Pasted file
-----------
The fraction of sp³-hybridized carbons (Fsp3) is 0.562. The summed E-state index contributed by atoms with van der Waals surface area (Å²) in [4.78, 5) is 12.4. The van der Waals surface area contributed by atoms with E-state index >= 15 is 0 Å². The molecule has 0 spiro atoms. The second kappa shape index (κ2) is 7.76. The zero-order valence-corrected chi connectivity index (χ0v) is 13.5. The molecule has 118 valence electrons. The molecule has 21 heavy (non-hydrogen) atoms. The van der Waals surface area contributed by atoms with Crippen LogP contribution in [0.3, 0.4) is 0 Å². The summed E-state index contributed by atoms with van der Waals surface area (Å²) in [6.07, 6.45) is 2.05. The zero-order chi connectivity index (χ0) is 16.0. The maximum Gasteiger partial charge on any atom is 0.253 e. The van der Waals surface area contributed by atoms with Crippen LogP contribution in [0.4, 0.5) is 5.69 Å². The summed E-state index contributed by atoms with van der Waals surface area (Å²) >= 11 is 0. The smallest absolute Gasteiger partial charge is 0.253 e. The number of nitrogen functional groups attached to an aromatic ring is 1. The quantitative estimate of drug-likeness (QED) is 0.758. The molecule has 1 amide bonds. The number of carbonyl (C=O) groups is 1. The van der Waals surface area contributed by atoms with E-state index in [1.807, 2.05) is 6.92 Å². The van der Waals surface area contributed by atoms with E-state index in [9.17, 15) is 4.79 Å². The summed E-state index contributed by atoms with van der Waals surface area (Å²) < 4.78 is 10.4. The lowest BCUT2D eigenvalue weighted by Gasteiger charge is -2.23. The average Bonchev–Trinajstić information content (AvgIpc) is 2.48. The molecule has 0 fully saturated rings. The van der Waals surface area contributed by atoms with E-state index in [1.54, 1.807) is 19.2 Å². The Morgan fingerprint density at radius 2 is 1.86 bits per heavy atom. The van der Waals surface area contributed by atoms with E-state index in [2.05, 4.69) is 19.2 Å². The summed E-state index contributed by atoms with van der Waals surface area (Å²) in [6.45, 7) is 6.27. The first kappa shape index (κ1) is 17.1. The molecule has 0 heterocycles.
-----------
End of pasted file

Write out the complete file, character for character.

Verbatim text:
The fraction of sp³-hybridized carbons (Fsp3) is 0.562. The summed E-state index contributed by atoms with van der Waals surface area (Å²) in [4.78, 5) is 12.4. The van der Waals surface area contributed by atoms with E-state index >= 15 is 0 Å². The molecule has 0 spiro atoms. The second kappa shape index (κ2) is 7.76. The zero-order valence-corrected chi connectivity index (χ0v) is 13.5. The molecule has 118 valence electrons. The molecule has 21 heavy (non-hydrogen) atoms. The van der Waals surface area contributed by atoms with Crippen LogP contribution in [0.3, 0.4) is 0 Å². The summed E-state index contributed by atoms with van der Waals surface area (Å²) in [6.07, 6.45) is 2.05. The zero-order chi connectivity index (χ0) is 16.0. The maximum Gasteiger partial charge on any atom is 0.253 e. The van der Waals surface area contributed by atoms with Crippen LogP contribution in [0.4, 0.5) is 5.69 Å². The summed E-state index contributed by atoms with van der Waals surface area (Å²) >= 11 is 0. The smallest absolute Gasteiger partial charge is 0.253 e. The number of nitrogen functional groups attached to an aromatic ring is 1. The quantitative estimate of drug-likeness (QED) is 0.758. The molecule has 1 amide bonds. The number of carbonyl (C=O) groups is 1. The van der Waals surface area contributed by atoms with E-state index in [1.807, 2.05) is 6.92 Å². The van der Waals surface area contributed by atoms with E-state index in [9.17, 15) is 4.79 Å². The summed E-state index contributed by atoms with van der Waals surface area (Å²) < 4.78 is 10.4. The lowest BCUT2D eigenvalue weighted by Gasteiger charge is -2.23. The average Bonchev–Trinajstić information content (AvgIpc) is 2.48. The molecule has 0 fully saturated rings. The van der Waals surface area contributed by atoms with E-state index in [1.54, 1.807) is 19.2 Å². The Morgan fingerprint density at radius 2 is 1.86 bits per heavy atom. The van der Waals surface area contributed by atoms with E-state index in [2.05, 4.69) is 19.2 Å². The summed E-state index contributed by atoms with van der Waals surface area (Å²) in [6.45, 7) is 6.27. The first kappa shape index (κ1) is 17.1. The molecule has 0 heterocycles.